In other words, Europe is an unexpected crypto hub, and if Europe is down, crypto is down.
(Un)fortunately, it's not as easy as saying weak euro = crypto down bad. A weaker euro could also have little to no impact on institutional investors, those just look at the big picture and how the industry as a whole is doing. After all, returns in crypto can outperform a 20% dip, but they can also go the other way:
More interesting, however, is the ECB's stance on cryptocurrencies. Euro-pegged stablecoins like EURT have barely any significant circulating supply (only 400 million EURT compared to 65 billion USDT). But that didn't stop the ECB from speaking out against cryptocurrencies and, in particular, stablecoins.
The ECB considered the latter "inadequate for use in real economy payments" because of their speed, cost and redemption terms. It proposed "supervisory and regulatory measures," something the ECB likes to tinker with (unlike their interest rates).
The ECB also showed a lot more enthusiasm about CBDCs than about its monetary policies. A digital euro, as the proposal goes, could be capped at one to 1.5 trillion euros. It just so happens to be the amount of cash in circulation. What a coincidence!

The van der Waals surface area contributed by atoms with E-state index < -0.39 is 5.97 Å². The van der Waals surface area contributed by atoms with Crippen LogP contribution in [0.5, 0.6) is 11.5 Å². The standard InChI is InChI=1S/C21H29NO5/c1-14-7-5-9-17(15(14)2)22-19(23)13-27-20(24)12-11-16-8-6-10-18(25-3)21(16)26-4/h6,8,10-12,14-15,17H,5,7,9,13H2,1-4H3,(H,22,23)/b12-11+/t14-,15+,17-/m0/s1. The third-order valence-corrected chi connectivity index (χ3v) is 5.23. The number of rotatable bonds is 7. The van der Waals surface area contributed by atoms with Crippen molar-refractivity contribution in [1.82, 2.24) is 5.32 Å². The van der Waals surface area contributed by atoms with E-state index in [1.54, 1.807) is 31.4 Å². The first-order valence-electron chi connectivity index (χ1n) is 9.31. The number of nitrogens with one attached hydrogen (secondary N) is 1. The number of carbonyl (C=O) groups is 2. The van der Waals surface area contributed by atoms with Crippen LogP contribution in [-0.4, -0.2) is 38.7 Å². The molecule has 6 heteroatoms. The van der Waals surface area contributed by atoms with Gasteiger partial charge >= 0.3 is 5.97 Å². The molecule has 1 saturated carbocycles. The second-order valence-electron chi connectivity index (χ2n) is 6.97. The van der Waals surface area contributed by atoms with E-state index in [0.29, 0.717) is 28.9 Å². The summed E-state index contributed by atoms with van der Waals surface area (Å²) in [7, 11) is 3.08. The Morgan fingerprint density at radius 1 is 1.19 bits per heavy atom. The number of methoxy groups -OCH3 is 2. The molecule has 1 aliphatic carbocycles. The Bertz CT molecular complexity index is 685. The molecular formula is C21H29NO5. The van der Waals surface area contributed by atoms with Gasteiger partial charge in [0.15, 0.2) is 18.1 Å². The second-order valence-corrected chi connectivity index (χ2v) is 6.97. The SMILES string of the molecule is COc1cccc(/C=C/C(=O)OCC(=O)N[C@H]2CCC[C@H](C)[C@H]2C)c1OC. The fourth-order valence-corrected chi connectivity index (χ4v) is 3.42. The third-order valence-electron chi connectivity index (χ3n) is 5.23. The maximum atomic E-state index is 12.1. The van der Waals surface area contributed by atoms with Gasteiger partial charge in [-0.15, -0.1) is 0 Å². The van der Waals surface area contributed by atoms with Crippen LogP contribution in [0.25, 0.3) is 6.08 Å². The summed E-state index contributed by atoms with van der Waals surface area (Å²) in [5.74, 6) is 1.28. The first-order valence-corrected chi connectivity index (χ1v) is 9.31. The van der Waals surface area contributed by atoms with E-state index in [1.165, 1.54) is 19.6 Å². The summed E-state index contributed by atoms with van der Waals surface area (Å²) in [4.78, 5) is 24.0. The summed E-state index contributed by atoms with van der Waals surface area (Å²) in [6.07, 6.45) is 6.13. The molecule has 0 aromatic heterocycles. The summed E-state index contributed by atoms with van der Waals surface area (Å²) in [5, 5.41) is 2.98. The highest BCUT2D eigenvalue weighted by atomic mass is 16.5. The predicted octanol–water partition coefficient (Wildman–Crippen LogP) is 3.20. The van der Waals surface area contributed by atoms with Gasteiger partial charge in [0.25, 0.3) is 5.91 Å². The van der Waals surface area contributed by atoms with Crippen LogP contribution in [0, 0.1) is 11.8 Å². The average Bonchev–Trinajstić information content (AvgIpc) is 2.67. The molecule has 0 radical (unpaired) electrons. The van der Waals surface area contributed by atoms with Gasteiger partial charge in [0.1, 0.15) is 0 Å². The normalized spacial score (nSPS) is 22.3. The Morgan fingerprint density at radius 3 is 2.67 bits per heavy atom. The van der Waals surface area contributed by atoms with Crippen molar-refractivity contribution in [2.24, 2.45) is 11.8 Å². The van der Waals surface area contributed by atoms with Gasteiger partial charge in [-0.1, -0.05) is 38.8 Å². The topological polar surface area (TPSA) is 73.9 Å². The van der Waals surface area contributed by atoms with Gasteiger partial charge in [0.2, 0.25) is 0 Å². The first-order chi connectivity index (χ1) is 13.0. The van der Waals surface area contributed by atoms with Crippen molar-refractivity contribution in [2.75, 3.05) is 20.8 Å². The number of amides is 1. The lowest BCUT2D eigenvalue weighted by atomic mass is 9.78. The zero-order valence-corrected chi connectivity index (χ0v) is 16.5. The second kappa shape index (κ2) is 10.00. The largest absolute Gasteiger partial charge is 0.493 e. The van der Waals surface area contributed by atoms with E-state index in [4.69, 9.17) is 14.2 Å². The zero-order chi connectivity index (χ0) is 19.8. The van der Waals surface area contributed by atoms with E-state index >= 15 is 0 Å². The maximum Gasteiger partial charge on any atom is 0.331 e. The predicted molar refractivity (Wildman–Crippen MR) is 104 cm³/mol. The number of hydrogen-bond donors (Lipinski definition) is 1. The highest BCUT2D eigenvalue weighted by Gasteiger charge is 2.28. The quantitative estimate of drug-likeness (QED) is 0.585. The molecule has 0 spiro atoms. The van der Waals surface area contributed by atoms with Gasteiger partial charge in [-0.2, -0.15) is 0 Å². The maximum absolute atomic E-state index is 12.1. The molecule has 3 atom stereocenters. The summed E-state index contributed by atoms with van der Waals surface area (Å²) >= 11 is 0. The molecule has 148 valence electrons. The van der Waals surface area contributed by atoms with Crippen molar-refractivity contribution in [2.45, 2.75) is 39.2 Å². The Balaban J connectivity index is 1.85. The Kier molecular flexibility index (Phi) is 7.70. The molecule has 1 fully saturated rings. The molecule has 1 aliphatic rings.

However, the proposed digital euro (coming to a European jurisdiction near you in 2026) did not meet with positive market feedback. Tech-affine crypto proponents labeled it a slavecoin, although the CBDC is supposed to be anonymous. Still, it would at least theoretically allow new monetary policy tools like targeted cash allocations and negative interest rates — the stuff pro-crypto folks' nightmares are made of.
The euro-dollar parity is likely here to stay. At least in the next 12 to 18 months, the Fed and the ECB are going down different paths, so don't be surprised to see even more dollar strength in that timeframe.
The effects on crypto are less clear. An economically weaker eurozone doesn't help, but how much damage it could do is yet to be seen. At least euro-bound crypto investors have stablecoins as safe fiat havens.